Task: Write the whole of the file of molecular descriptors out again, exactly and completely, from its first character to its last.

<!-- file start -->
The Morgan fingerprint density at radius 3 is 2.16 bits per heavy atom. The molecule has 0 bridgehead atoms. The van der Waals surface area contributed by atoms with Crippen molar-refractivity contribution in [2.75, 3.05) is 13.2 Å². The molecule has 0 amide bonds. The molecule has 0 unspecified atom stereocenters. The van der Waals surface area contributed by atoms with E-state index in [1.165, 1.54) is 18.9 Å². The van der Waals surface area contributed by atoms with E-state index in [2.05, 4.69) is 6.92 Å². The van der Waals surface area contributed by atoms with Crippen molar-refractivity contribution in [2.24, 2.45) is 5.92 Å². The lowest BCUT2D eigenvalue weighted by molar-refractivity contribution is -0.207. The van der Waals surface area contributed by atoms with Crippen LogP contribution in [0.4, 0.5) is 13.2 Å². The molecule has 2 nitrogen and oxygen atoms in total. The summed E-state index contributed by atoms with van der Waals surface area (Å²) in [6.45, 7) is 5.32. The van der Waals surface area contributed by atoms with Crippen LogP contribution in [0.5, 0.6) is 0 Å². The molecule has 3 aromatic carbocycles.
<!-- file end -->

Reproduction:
The Morgan fingerprint density at radius 3 is 2.16 bits per heavy atom. The molecule has 0 bridgehead atoms. The van der Waals surface area contributed by atoms with Crippen molar-refractivity contribution in [2.75, 3.05) is 13.2 Å². The molecule has 0 amide bonds. The molecule has 0 unspecified atom stereocenters. The van der Waals surface area contributed by atoms with E-state index in [1.165, 1.54) is 18.9 Å². The van der Waals surface area contributed by atoms with E-state index in [2.05, 4.69) is 6.92 Å². The van der Waals surface area contributed by atoms with Crippen molar-refractivity contribution in [2.24, 2.45) is 5.92 Å². The lowest BCUT2D eigenvalue weighted by molar-refractivity contribution is -0.207. The van der Waals surface area contributed by atoms with Crippen LogP contribution in [0.4, 0.5) is 13.2 Å². The molecule has 2 nitrogen and oxygen atoms in total. The summed E-state index contributed by atoms with van der Waals surface area (Å²) in [6.45, 7) is 5.32. The van der Waals surface area contributed by atoms with Crippen LogP contribution in [0.5, 0.6) is 0 Å². The molecule has 3 aromatic carbocycles.